Some Ideas to Present Vocabulary
“Once we truly know that life is difficult — once we truly understand and accept it — then life is no longer difficult.” – M. Scott Peck
Substitute learning for life, say the new quote aloud, then read on:
When I heard my colleague-at-large, Rob Waring say several years ago at a conference that he’d walked into his university EFL class on the first day, handed his students a copy of the 570 word Academic Word List (AWL) and told them they were going to learn it, I thought this sounded both painful and a bit much. It turns out I was sort of right about it being painful but completely wrong about it being a bit much.
I found this out by trying it myself with two different university EFL classes I’d been charged with teaching: the highest-level freshman class at the university and the lowest level sophomore class.
On the first day in both classes, I announced our goal for the semester was to learn the academic world list, made that sound as exciting as I could, and then did what Rob had suggested. I passed out copies of the AWL and had students draw an x through the words they knew, place a check mark next to the words they sort of knew, and circle the words they didn’t know. I was pretty sure we had a real challenge on our hands when later I discovered that the best student in either class had circled only 119 words and that in both classes there were students who knew none of the words well enough to circle any.
The next thing we did in both classes was to talk about how best to go about learning these 570 words. I confessed that because I am not an expert on vocabulary learning, I’d need their help, and though they looked shocked about this, they willingly got into groups and came up with some great ideas that they shared with the class. I wrote all ideas on the board, and then we ranked them from most to least effective, most to least fun, and wildest to most boring. We had ideas that fit all categories, and I’d like to share some of the best with you.
Before I continue though, let me tell you the end of the story. In the next to the last class, we took a test on all 570 AWL words and in both classes more than half of the students scored 100% and though we’d mutually agreed to set the passing score at 80%, not a single student failed. When on the last day I passed the tests back and announced the results, both classes cheered. They’d done it! They knew they’d done it. They were vocabulary masters, and for some in the lowest level class, it was probably the first time probably they’d been masters of anything.
And how did this happen? Well, it wasn’t magic. It was them coming to embrace a difficult goal while slowly coming to realize (because of the disciplined time they put into reaching it) that it could be done. It was them taking ownership for how learning happened. It was me believing in them and then them believing in each other. It was good painful fun.
I won’t tell you about the weekly quizzes we did on AWL’s sublists or the flashcards we created on Quizlet or even how we used those cards to play rounds of Vocabulary Master, a flashcard game the students invented and decided to play the first 15 minutes of every class as they tested themselves on that weeks words, but I will tell you about ….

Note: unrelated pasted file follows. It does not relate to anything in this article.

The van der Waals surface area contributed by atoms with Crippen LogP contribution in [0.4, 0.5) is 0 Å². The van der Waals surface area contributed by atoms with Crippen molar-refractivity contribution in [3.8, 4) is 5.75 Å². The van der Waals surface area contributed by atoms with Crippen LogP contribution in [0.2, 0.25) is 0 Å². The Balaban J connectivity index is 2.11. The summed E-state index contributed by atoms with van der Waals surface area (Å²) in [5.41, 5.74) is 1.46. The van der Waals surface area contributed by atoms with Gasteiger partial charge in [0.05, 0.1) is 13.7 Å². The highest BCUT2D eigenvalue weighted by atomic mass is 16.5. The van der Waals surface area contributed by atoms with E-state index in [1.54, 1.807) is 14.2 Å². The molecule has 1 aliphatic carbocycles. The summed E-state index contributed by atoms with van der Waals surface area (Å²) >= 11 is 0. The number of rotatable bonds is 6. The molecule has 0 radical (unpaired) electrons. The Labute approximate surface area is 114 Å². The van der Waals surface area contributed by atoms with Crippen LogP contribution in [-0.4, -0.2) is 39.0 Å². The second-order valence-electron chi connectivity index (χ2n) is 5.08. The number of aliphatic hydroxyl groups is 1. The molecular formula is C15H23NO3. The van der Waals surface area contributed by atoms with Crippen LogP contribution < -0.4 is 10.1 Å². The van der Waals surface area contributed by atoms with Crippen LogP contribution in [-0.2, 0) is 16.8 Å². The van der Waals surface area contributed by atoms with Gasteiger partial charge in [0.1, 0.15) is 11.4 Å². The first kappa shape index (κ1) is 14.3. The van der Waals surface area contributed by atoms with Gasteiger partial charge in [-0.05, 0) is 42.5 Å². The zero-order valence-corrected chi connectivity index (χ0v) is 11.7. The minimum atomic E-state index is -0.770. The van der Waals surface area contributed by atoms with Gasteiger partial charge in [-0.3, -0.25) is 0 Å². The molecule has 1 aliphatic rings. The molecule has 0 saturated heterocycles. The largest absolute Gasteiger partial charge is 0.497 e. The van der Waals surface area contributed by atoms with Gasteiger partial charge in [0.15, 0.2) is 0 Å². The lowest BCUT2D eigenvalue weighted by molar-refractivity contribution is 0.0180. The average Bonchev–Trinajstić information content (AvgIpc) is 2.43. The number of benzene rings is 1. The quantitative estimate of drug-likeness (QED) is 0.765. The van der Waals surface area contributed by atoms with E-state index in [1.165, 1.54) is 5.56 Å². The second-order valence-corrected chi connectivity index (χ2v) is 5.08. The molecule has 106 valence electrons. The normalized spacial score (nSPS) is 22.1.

The Wall of Words
Since our classroom was graced on two sides by old fashioned black boards, the students decided to use these in every class to group AWL words in different ways. At first they decided to group the words by part of speech. Later they decided it might be more effective to come of with categories like Science, Environment, Politics, and Society to group the words into, even though they often had to defend and revise their decisions, which they came to enjoy. Students also used their cell phones to take photos of the word walls to keep for both their memory and at home study.
At some point students decided it would be useful to work in groups, choose one of the categories they’d created, and decide as a group what 50 words (out of 570) best fit that category and were most important to learn. They then presented their decisions to the class, and later we used these to decorate the room.
HOT 10 Song
What would happen if we took 10 words from the Hot 50 poster, worked in groups and turned them into a song, the students wondered, so we tried that. This was one of the less successful activities but probably one that was the most fun and therefore very motivating after all those quizzes and flashcard games. Have a look here to see a little clip of one group in the process of creating their song.
Well, how about if we spelled out some words with our bodies and had others guess the word? Or how about if we each became an adjective and acted that out? This was wildly fun, and a nice break from the other more traditional sorts of learning we were doing.
In addition to these class activities, students chose among several options such as writing a daily blog post using some of the vocabulary, writing collaborative quizzes to share with group members, keeping a vocabulary notebook, and writing their own personal dictionary for at home study. Meanwhile, they studied. They memorized. They quizzed themselves. They encouraged each other, and in the end, had some fun while putting up with the pain that was no longer pain because it had been accepted and became Vocabulary Masters.